On a related note, the mortgage interest deduction creates economic distortions. The deduction doesn't subsidize homeownership as much as it subsidizes debt. The economic literature has generally found that rather than increasing homeownership, the mortgage interest deduction encourages people to buy bigger homes and by taking on more debt. Several studies show using natural experiments that the willingness of homeowners to take on debt is sensitive to the tax benefits they receive, so the mortgage interest deduction causes homeowners to overleverage rather than using their funds for more economically productive purposes. This mechanism drives up housing prices, making it harder for new homebuyers to get into the market. The deduction also advantages homebuyers over renters since renters don't have a similar deduction at the federal level. Finally, as we saw ten years ago, overleveraging housing debt can have severe economic consequences.
Finally, there are many options to reform the mortgage interest deduction. Short of eliminating the deduction by gradually reducing the limit on deductibility to zero, there are several options to reform the deduction. Policymakers could gradually reduce the limit to a lower level, which would reduce the incentive to buy larger and more expensive homes, or limit the value of the deduction to a certain tax rate. They could also convert the deduction to a non-refundable or refundable tax credit, which would not only reduce the benefit for high earners but also provide a benefit for homeowners who don't currently itemize and potentially make it more effective at promoting homeownership. There are also smaller reforms to the deduction available like eliminating it for second homes, yachts, and late payment penalties. Any of these policies would help make the deduction fairer and less regressive.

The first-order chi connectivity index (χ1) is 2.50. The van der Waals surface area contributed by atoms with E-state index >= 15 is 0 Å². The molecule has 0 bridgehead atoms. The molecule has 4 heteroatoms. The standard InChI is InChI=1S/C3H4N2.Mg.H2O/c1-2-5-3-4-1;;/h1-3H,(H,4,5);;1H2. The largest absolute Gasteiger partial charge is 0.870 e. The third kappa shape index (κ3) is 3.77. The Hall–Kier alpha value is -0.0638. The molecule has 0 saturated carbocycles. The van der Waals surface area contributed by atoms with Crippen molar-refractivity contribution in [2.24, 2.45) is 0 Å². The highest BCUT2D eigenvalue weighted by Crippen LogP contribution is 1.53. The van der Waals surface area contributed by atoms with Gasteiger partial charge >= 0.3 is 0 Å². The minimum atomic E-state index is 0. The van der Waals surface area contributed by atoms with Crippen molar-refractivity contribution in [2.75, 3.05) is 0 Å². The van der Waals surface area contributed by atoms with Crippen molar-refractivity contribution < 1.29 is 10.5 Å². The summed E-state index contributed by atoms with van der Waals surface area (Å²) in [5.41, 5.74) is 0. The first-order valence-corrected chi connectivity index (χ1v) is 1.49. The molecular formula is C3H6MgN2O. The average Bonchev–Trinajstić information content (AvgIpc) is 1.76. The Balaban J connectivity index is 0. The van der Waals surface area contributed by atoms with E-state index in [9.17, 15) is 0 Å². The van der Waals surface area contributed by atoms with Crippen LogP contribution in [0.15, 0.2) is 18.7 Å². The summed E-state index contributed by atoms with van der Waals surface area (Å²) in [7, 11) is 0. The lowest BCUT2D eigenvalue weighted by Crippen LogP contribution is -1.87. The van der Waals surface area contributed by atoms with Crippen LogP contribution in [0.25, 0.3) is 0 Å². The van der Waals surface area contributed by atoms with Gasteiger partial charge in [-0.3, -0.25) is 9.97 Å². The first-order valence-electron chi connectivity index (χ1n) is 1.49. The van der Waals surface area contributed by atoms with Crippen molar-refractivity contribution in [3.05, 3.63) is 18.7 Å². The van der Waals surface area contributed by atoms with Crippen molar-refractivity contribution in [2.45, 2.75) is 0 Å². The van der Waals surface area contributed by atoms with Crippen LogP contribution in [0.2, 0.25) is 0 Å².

For all of these reasons, several major tax reform plans have proposed to reform the mortgage interest deduction. The 2005 President's Advisory Panel on Tax Reform, the Simpson-Bowles illustrative tax plan, and the Domenici-Rivlin Debt Reduction Task Force Plan all proposed converting the deduction to a credit, though with different details. The 2005 President's Advisory Panel would have created a 15 percent credit with the size of the limited to the average regional housing price, Simpson-Bowles would have had a 12 percent credit limited to mortgages of $500,000, and Domenici-Rivlin would have had a 15 percent credit limited to $25,000 of interest expense. Former Ways and Means Chairman Dave Camp's Tax Reform Act of 2014 would have gradually reduced the deduction limit from $1.1 million to $500,000 over four years. President Obama also proposed limiting the value of the deduction to 28 percent, which would reduce its value for taxpayers in the top three tax brackets.
Though the Big 6 framework has proposed to eliminate some tax breaks, like the state and local tax deduction, it has not thus far proposed direct changes to the mortgage interest deduction. Reforming it should be on the table, especially if the state & local tax deduction is retained in some form. There are many good reasons why the deduction should be reformed and scaled back, and doing so can help the framework become more fiscally responsible.